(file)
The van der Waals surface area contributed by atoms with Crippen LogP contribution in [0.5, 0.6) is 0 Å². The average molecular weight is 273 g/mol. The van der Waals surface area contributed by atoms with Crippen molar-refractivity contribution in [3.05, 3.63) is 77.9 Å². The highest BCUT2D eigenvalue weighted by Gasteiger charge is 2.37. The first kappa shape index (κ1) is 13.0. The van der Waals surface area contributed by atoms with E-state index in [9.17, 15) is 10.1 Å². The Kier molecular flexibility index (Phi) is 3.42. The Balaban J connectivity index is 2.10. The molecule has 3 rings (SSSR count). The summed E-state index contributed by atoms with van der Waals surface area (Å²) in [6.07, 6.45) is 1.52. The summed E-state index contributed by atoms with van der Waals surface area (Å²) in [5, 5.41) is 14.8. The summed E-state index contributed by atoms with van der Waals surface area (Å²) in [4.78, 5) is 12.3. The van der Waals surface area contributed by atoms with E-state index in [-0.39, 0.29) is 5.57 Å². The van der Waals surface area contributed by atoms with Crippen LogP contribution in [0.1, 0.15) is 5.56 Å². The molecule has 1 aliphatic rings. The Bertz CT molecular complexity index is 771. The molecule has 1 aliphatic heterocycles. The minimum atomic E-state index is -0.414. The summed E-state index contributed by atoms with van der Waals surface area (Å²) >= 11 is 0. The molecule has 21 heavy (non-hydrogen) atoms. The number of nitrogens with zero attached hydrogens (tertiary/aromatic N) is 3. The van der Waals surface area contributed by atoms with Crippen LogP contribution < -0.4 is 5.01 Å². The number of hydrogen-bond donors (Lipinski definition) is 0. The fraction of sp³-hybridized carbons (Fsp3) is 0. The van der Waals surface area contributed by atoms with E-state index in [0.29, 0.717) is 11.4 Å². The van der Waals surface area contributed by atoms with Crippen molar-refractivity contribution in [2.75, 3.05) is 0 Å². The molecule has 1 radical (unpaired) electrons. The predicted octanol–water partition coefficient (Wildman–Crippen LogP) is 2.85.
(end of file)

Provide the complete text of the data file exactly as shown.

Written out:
The van der Waals surface area contributed by atoms with Crippen LogP contribution in [0.5, 0.6) is 0 Å². The average molecular weight is 273 g/mol. The van der Waals surface area contributed by atoms with Crippen molar-refractivity contribution in [3.05, 3.63) is 77.9 Å². The highest BCUT2D eigenvalue weighted by Gasteiger charge is 2.37. The first kappa shape index (κ1) is 13.0. The van der Waals surface area contributed by atoms with E-state index in [9.17, 15) is 10.1 Å². The Kier molecular flexibility index (Phi) is 3.42. The Balaban J connectivity index is 2.10. The molecule has 3 rings (SSSR count). The summed E-state index contributed by atoms with van der Waals surface area (Å²) in [6.07, 6.45) is 1.52. The summed E-state index contributed by atoms with van der Waals surface area (Å²) in [5, 5.41) is 14.8. The summed E-state index contributed by atoms with van der Waals surface area (Å²) in [4.78, 5) is 12.3. The van der Waals surface area contributed by atoms with E-state index in [-0.39, 0.29) is 5.57 Å². The van der Waals surface area contributed by atoms with Crippen LogP contribution in [0.1, 0.15) is 5.56 Å². The molecule has 1 aliphatic rings. The Bertz CT molecular complexity index is 771. The molecule has 1 aliphatic heterocycles. The minimum atomic E-state index is -0.414. The summed E-state index contributed by atoms with van der Waals surface area (Å²) >= 11 is 0. The molecule has 21 heavy (non-hydrogen) atoms. The number of nitrogens with zero attached hydrogens (tertiary/aromatic N) is 3. The van der Waals surface area contributed by atoms with Crippen LogP contribution < -0.4 is 5.01 Å². The number of hydrogen-bond donors (Lipinski definition) is 0. The fraction of sp³-hybridized carbons (Fsp3) is 0. The van der Waals surface area contributed by atoms with E-state index in [0.29, 0.717) is 11.4 Å². The van der Waals surface area contributed by atoms with Crippen molar-refractivity contribution in [2.75, 3.05) is 0 Å². The molecule has 1 radical (unpaired) electrons. The predicted octanol–water partition coefficient (Wildman–Crippen LogP) is 2.85.